Orexin axon density and bouton quantification in the aging rhesus macaque thalamus: a novel methodology
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Sleep fragmentation and disturbances of normal circadian rhythms are inherent in the aging human population. The rhesus macaque (Mucaca mulatta) exhibits similar disruption in sleep patterns and is a useful model to study these disturbances. Orexin is an excitatory neuropeptide that has been implicated in the regulation of wakefulness and alertness. Specifically, it has projections from its neuronal bodies in the lateral and perifornical hypothalamus to various forebrain and brainstem regions that control arousal state. One of the regions of high innervation by these orexigenic neurons is the thalamus. This study used a semi-quantitative means to determine if there are age dependent changes in Orexin innervation in the thalamus. There was a general trend of decreasing axon density when analyzed with a novel semi-quantitative method (r = -0.515, p = 0.024, df = 17) and approached significance when assessed with a previously published method (r = -0.454, p = 0.0509, df = 17), indicating a decrease with age. Additionally, there was no significant decrease in unilateral bouton counts iii when examined with age using either method. Although the findings in this study point to an age-related decrease in axon terminals, further research should examine the total orexigenic positive content in the thalamus to explain why bouton counts do not seem to change.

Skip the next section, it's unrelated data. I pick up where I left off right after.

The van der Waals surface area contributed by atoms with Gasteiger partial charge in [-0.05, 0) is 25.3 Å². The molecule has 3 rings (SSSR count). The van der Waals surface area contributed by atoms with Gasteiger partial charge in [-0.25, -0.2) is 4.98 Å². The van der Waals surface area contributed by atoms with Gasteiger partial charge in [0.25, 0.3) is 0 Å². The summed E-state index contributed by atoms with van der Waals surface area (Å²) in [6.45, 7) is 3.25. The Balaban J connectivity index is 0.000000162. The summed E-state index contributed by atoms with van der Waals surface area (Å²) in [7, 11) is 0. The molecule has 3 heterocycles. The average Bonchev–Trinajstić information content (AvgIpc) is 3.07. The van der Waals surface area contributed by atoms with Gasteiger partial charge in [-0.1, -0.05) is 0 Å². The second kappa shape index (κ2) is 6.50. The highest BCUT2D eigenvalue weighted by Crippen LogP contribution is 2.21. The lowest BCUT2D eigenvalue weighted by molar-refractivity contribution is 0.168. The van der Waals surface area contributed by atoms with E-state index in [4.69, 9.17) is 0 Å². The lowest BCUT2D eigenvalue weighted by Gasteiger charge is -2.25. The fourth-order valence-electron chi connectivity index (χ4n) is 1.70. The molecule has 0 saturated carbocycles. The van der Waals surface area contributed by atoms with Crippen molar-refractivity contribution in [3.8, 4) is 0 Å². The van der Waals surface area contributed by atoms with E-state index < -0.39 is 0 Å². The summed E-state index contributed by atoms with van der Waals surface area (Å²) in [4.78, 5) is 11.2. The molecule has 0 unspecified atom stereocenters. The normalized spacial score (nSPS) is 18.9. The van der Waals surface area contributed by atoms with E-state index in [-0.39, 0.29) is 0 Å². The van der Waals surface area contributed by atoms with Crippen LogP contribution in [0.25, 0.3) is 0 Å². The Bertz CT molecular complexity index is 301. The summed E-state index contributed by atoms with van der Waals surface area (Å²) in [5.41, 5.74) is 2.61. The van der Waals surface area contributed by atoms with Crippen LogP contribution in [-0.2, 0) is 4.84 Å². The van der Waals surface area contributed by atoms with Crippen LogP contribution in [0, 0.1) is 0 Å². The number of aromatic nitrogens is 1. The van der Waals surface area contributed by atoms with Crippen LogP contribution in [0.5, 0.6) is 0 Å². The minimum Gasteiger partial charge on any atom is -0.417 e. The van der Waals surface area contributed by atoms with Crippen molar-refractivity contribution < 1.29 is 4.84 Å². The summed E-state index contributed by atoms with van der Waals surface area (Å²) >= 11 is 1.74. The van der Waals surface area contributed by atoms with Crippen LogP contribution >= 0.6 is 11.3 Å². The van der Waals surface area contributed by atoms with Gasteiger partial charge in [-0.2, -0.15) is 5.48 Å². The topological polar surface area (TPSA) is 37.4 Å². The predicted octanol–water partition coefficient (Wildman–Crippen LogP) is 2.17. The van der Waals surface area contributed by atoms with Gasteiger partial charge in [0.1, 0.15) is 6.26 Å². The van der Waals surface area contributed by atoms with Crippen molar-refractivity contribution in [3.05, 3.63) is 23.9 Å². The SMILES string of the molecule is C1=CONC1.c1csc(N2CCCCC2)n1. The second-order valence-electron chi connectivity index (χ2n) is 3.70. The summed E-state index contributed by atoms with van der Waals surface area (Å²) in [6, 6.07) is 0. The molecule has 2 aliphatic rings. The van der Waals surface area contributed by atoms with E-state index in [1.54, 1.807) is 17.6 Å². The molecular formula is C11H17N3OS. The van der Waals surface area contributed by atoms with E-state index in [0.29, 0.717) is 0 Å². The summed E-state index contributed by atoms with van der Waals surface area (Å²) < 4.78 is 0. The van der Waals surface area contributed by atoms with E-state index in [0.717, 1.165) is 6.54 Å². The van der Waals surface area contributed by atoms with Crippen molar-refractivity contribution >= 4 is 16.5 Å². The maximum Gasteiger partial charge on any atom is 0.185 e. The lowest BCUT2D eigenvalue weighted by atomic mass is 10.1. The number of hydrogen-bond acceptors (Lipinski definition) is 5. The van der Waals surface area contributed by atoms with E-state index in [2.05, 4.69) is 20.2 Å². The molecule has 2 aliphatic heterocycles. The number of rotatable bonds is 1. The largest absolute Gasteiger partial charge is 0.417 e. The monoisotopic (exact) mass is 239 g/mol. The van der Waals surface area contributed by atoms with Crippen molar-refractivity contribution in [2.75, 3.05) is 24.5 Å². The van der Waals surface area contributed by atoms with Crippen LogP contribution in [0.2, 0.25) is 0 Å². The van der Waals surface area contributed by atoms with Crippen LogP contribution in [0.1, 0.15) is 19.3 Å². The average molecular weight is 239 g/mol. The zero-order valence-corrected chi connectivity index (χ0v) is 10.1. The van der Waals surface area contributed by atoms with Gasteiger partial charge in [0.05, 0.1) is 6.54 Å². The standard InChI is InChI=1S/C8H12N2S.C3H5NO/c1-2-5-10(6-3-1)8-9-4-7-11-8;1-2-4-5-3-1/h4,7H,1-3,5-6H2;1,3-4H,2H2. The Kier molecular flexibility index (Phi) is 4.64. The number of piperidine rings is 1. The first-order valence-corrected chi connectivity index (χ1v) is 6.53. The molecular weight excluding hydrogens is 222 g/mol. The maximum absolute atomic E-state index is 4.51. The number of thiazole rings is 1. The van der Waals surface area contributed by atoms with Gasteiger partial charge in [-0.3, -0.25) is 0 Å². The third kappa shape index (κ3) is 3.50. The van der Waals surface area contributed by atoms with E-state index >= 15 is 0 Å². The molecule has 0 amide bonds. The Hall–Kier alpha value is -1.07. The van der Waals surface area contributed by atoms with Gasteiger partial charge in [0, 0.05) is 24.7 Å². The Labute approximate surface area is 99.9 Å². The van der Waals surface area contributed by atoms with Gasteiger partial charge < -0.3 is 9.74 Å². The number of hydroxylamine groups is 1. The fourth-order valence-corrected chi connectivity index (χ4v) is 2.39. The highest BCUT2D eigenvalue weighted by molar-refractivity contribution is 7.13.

Thesis (M.A.)--Boston University